Just 2 days after becoming director-general of ITER, the international project aiming to prove the viability of fusion as an energy source, Osamu Motojima has a message he wants to get out. The 61-year-old Japanese scientist contends that few appreciate how rapidly fusion research has advanced over the past half-century. He goes so far as to argue that fusion science has progressed faster than computers. "Some say fusion is always a dream. This is not true. … Fusion is not a dream but a real target," says Motojima.
Now that the European funding woes that recently cast doubt on ITER's future  have been resolved, Motojima has the challenge of getting the machine built on time and on budget. It won't be easy, as ITER's construction costs have soared to €16 billion in some estimates, and its start date has been pushed back to late 2019. ITER's governing council this week finally approved the project's Baseline , a document outlining its cost, schedule, and design. But it also placed a cap on the overall budget of the reactor to be built in Cadarache, France. "This is a very tough job," admits Motojima.
Yet the former director-general of Japan's National Institute for Fusion Science isn't taking long to make his mark. At a staff meeting yesterday, he announced plans to overhaul ITER's operations. A management review requested by ITER had criticized the project's governance earlier this year, and several senior managers have recently been replaced. Motojima apparently intends more changes. "Simplify everything—that is the only possible way to respond to the capping of the project," he says. One casualty of this streamlining will be Nobert Holtkamp, ITER's Principal Deputy Director-General (PDDG) and leader of the project's construction since 2006. An ITER spokesperson confirmed that Holtkamp would soon step down and the PDDG position would be eliminated. "We need to simplify the decision-making process," says Motojima.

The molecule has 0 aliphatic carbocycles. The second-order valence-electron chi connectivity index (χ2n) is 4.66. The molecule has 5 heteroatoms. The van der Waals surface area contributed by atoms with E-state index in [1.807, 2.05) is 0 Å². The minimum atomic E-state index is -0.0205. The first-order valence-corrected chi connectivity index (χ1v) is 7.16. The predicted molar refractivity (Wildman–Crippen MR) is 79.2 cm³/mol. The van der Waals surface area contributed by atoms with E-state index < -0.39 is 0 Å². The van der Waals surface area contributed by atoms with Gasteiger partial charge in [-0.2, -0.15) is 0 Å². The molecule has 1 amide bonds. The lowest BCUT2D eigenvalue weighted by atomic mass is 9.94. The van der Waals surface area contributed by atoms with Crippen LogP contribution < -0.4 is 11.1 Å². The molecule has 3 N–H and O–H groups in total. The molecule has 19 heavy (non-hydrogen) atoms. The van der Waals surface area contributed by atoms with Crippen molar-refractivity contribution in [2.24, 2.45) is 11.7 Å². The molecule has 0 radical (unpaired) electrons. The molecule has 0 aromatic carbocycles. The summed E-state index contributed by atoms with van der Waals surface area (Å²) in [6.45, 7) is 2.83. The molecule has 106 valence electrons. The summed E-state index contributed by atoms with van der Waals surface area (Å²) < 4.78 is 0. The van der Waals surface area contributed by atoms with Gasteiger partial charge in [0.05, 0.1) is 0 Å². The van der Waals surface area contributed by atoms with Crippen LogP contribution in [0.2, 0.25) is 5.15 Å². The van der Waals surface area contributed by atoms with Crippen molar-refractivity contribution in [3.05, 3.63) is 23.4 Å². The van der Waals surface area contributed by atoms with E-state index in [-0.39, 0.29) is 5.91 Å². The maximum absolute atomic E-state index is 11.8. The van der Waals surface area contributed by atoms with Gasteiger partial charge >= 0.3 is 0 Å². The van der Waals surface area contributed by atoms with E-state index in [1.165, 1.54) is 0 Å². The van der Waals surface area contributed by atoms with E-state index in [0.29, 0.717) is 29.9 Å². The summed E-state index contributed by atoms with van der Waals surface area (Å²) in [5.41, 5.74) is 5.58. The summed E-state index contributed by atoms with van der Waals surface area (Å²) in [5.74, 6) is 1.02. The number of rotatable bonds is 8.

Even though the approval of ITER's Baseline is supposed to signify an end to major changes, Motojima will also request that the project's scientists and engineers seek new ways to simplify the fusion reactor's design and the integration of its many components, which are being built by the projects seven international partners—China, the European Union, India, Japan, the Republic of Korea, the Russian Federation, and the United States. Motojima says ITER council wants him to present cost-saving plans at a meeting in November. Any such changes won't mean that ITER will produce significantly less science, Motojima emphasizes: "I'm keeping the scope of ITER."
If anyone can pull that off, it may be Motojima, who is widely praised for his oversight of the construction of another fusion experiment, Japan's Large Helical Device. "He's a real machine-builder" and "also has a real directorial presence," says Steven Cowley, director of the Culham Centre for Fusion Energy in Abingdon, United Kingdom. Indeed, fusion scientists say that Motojima's appointment and the departure of former ITER Director-General Kaname Ikeda, a career diplomat with an engineering background, represents an acknowledgement that the project has moved on from securing funding to a phase dominated by construction.
Cowley, for one, is optimistic that the worst is over for ITER. "I was beginning to wonder if we were ever going to nail down cost and schedule. Europe had been dragging its feet." But ITER's key components are now being built, he notes, and industrial bids for other components are in line with cost predictions. "We're over this nasty hump. Yes, ITER is going to cost a lot of money, but we're going to do it."